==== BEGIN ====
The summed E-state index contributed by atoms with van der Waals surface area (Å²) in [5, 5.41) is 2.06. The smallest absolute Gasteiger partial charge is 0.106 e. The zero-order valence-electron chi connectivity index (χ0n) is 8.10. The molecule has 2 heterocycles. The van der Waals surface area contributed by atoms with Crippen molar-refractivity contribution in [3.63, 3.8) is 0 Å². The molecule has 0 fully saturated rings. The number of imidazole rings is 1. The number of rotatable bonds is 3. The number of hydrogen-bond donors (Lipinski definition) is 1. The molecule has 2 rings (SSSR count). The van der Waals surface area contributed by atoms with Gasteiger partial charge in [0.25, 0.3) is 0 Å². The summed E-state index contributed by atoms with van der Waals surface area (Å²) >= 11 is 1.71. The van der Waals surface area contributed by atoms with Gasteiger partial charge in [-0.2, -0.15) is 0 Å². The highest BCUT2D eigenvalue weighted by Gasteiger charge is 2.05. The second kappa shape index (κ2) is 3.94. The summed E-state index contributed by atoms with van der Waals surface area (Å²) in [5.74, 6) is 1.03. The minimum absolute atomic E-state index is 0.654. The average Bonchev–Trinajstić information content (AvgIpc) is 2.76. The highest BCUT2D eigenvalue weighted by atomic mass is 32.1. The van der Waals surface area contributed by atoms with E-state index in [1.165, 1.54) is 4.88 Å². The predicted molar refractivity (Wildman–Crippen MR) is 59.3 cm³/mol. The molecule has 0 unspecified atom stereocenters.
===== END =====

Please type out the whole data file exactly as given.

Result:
The summed E-state index contributed by atoms with van der Waals surface area (Å²) in [5, 5.41) is 2.06. The smallest absolute Gasteiger partial charge is 0.106 e. The zero-order valence-electron chi connectivity index (χ0n) is 8.10. The molecule has 2 heterocycles. The van der Waals surface area contributed by atoms with Crippen molar-refractivity contribution in [3.63, 3.8) is 0 Å². The molecule has 0 fully saturated rings. The number of imidazole rings is 1. The number of rotatable bonds is 3. The number of hydrogen-bond donors (Lipinski definition) is 1. The molecule has 2 rings (SSSR count). The van der Waals surface area contributed by atoms with Gasteiger partial charge in [0.25, 0.3) is 0 Å². The summed E-state index contributed by atoms with van der Waals surface area (Å²) >= 11 is 1.71. The van der Waals surface area contributed by atoms with Gasteiger partial charge in [-0.2, -0.15) is 0 Å². The highest BCUT2D eigenvalue weighted by Gasteiger charge is 2.05. The second kappa shape index (κ2) is 3.94. The summed E-state index contributed by atoms with van der Waals surface area (Å²) in [5.74, 6) is 1.03. The minimum absolute atomic E-state index is 0.654. The average Bonchev–Trinajstić information content (AvgIpc) is 2.76. The highest BCUT2D eigenvalue weighted by atomic mass is 32.1. The van der Waals surface area contributed by atoms with E-state index in [1.165, 1.54) is 4.88 Å². The predicted molar refractivity (Wildman–Crippen MR) is 59.3 cm³/mol. The molecule has 0 unspecified atom stereocenters.